By Sam Laskaris
The National Hockey League could be coming to Maskwacis. Members of the central Alberta community found out this past weekend that Maskwacis is one of the 10 finalists that were selected in this year’s Kraft Hockeyville contest.
The community that eventually wins the grand prize in this annual contest will be awarded $100,000 to be used towards arena upgrades. And it will also earn the right to host a National Hockey League pre-season game.
The runner-up in the contest will also receive $100,000 to make improvements on its local facility. And the other eight finalists will get $25,000 each for rink upgrades.
The 10 finalists were announced nationally during a Hockey Night in Canada broadcast on Saturday. Maskwacis, formerly known as Hobbema, consists of four First Nations, including the Ermineskin Cree Nation, home of the Neyaskweyahk Arena. It is this facility that will be receiving funds for improvements.
And if the community is successful in winning the grand prize, it would also stage the NHL exhibition match.
Tara Cutarm, the communications director for the Ermineskin Cree Nation, said word got around quickly following Saturday’s announcement. Members of the community started phoning and texting each other with the news shortly after it was broadcast.
Cutarm said she was shocked Maskwacis was one of the 10 finalists chosen. More than 2,900 communities had been nominated in this year’s contest.
“That’s 40 per cent of all the arenas in Canada,” Cutarm said. The nomination period began on Jan. 1 and continued until Feb. 5.
The next stage in the contest will begin this Sunday. The public will have the opportunity to log in online at www.khv2017.ca and vote for the community they want to see win the grand prize.
The voting window is rather small. Besides Sunday, the public will also only be allowed to vote on Monday as well.
And then from there, the two finalists will be announced on March 18. Voting details to determine the eventual winner will be announced then.
Having already advanced to this level, Cutarm is now hoping Maskwacis wins the contest’s grand prize.
“I think it would be a huge thing for our community if we were able to get an NHL game here,” she said.
Cutarm said she’s noticed previous winners in the contest, which has been running for 12 years, have had rallying stories behind their victories.
She’s hoping people from across Canada vote for Maskwacis, a community which in recent years has been plagued with serious social issues, including youth suicides and violent crimes.
“It’s still an ongoing concern,” Cutarm said. “That’s why a hockey facility is so important in our community.”
Randy Ermineskin, the chief for the Ermineskin Cree Nation, is the one who had nominated his community in the contest. In his nomination application Ermineskin had written specific details about how upgrade money would be spent at the local arena.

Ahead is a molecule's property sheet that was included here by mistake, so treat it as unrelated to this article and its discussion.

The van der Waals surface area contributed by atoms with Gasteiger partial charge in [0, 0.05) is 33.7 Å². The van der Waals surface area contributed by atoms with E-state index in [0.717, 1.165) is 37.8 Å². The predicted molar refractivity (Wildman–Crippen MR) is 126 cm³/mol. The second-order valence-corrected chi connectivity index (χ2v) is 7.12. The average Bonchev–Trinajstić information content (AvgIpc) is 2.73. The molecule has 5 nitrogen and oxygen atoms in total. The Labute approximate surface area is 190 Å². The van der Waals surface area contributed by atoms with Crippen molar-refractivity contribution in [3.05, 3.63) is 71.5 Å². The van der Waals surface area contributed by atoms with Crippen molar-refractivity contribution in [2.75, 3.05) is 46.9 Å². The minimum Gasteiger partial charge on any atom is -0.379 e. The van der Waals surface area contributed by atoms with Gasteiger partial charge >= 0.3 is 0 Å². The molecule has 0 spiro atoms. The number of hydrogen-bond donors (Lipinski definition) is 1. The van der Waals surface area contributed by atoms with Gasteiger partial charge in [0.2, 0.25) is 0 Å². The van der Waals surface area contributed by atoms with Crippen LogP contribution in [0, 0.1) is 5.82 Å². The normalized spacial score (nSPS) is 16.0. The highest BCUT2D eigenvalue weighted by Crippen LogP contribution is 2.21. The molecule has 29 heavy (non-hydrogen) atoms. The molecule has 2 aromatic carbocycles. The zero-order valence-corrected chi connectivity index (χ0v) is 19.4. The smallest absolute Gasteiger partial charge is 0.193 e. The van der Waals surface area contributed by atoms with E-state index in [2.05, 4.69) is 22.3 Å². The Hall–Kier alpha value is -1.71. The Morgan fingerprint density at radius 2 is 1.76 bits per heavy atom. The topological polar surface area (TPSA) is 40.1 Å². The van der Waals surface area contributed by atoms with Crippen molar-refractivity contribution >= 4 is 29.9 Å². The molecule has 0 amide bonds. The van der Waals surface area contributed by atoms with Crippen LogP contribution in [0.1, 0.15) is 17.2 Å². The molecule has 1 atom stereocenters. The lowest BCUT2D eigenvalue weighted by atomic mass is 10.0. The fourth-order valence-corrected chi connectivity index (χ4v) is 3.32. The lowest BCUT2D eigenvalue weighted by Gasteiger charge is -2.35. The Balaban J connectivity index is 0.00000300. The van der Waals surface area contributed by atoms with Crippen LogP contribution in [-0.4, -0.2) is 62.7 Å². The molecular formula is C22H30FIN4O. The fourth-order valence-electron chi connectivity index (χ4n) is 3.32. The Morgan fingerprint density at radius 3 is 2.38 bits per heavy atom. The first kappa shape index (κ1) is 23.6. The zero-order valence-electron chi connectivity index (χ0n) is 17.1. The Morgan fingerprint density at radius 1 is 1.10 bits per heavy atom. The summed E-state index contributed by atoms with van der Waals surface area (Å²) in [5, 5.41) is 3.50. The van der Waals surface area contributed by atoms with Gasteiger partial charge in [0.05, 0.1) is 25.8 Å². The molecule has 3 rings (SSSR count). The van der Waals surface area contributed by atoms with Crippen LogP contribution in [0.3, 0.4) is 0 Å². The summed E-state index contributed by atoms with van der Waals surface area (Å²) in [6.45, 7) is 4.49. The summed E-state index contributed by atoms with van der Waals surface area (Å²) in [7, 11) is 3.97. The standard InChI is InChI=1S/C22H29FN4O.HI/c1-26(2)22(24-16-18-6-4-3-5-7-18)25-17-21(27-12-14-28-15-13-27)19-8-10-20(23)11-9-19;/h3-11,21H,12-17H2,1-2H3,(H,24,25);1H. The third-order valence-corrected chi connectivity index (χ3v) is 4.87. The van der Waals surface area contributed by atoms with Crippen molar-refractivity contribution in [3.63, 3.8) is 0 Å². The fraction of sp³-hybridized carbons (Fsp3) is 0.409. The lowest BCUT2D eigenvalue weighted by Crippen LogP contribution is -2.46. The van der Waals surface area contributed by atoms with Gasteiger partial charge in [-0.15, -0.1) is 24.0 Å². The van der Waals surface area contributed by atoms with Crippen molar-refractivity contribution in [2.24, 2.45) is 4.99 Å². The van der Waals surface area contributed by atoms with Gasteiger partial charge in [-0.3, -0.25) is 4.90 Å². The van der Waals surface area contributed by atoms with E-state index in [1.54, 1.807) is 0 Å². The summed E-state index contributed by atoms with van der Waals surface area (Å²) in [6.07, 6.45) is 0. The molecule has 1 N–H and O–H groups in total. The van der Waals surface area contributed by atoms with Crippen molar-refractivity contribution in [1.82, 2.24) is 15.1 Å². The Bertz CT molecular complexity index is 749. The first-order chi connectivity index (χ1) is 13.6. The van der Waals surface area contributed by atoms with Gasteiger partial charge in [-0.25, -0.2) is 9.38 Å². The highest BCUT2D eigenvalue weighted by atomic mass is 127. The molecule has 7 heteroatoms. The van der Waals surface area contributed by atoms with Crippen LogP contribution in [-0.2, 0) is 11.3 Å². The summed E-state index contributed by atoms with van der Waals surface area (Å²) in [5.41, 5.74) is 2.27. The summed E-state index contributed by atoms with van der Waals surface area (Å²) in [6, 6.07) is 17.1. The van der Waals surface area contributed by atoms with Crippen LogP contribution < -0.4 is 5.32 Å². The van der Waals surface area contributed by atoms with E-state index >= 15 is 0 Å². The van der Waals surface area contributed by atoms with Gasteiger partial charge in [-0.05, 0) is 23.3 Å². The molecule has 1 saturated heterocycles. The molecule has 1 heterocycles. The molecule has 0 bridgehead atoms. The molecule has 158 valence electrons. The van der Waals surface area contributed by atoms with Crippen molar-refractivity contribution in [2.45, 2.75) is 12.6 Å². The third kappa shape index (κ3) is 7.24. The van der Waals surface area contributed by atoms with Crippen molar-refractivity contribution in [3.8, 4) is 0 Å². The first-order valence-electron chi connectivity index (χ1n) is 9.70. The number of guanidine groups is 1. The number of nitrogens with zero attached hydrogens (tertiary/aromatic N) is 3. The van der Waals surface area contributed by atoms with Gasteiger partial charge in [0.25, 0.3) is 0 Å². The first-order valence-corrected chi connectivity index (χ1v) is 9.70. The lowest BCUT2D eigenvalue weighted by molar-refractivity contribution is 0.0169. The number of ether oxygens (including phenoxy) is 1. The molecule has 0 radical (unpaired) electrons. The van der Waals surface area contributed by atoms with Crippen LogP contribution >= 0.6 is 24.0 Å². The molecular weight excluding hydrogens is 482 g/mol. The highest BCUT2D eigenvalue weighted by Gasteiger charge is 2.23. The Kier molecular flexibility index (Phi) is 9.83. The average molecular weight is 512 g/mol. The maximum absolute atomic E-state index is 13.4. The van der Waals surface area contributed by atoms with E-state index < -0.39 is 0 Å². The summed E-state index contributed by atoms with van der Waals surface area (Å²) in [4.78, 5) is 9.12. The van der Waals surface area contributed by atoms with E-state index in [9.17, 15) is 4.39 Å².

Dressing room renovations were pegged at $55,000. Also, lobby improvement was listed as costing $30,000. And improved lighting at the facility was listed as costing $10,000 to $15,000.
In a radio interview with Jeremy Harpe of CFWE-FM, Chief Ermineskin said a buzz is being created now that Maskwacis is one of the 10 finalists.
“I think the excitement is even outside of Maskwacis,” he said. “People from everywhere have been texting and are happy for us. I think it’s going to build.”
Ermineskin said his community’s minor hockey program this season has 330 players enrolled. He said winning the contest and making improvement to the local rink would benefit the youth.
“It would be a boost for them,” he said.
Ermineskin’s minor hockey association has been around since the 1970s.
“It would be safe to say it’s one of the best minor hockey systems around,” Ermineskin said.
Cutarm said community officials are organizing their plan this week to promote the upcoming two-day voting process.
Maskwacis is the only First Nation community to advance to this year’s Top 10 group. Cutarm is hoping word spreads to First Nations across the country and that their members vote for Maskwacis.
“Hockey is huge in Maskwacis,” Cutarm added. “If you go anywhere you’ll see people wearing their own hockey jersey or they’ll be wearing a jersey from an NHL team.”
The Top 10 finalists feature five communities from western Canada and five from eastern Canada. Another Alberta community, Didsbury, also made the Top 10 list. The other western Canadian finalists included a pair of Saskatchewan communities, Wilkie and Ituna, and the British Columbia community of Courtenay.
The eastern Ontario finalists include two Ontario communities, Collingwood and Cobden. The others are Quebec’s Saint-Ambroise, Bay Roberts in Newfoundland and O’Leary in Prince Edward Island.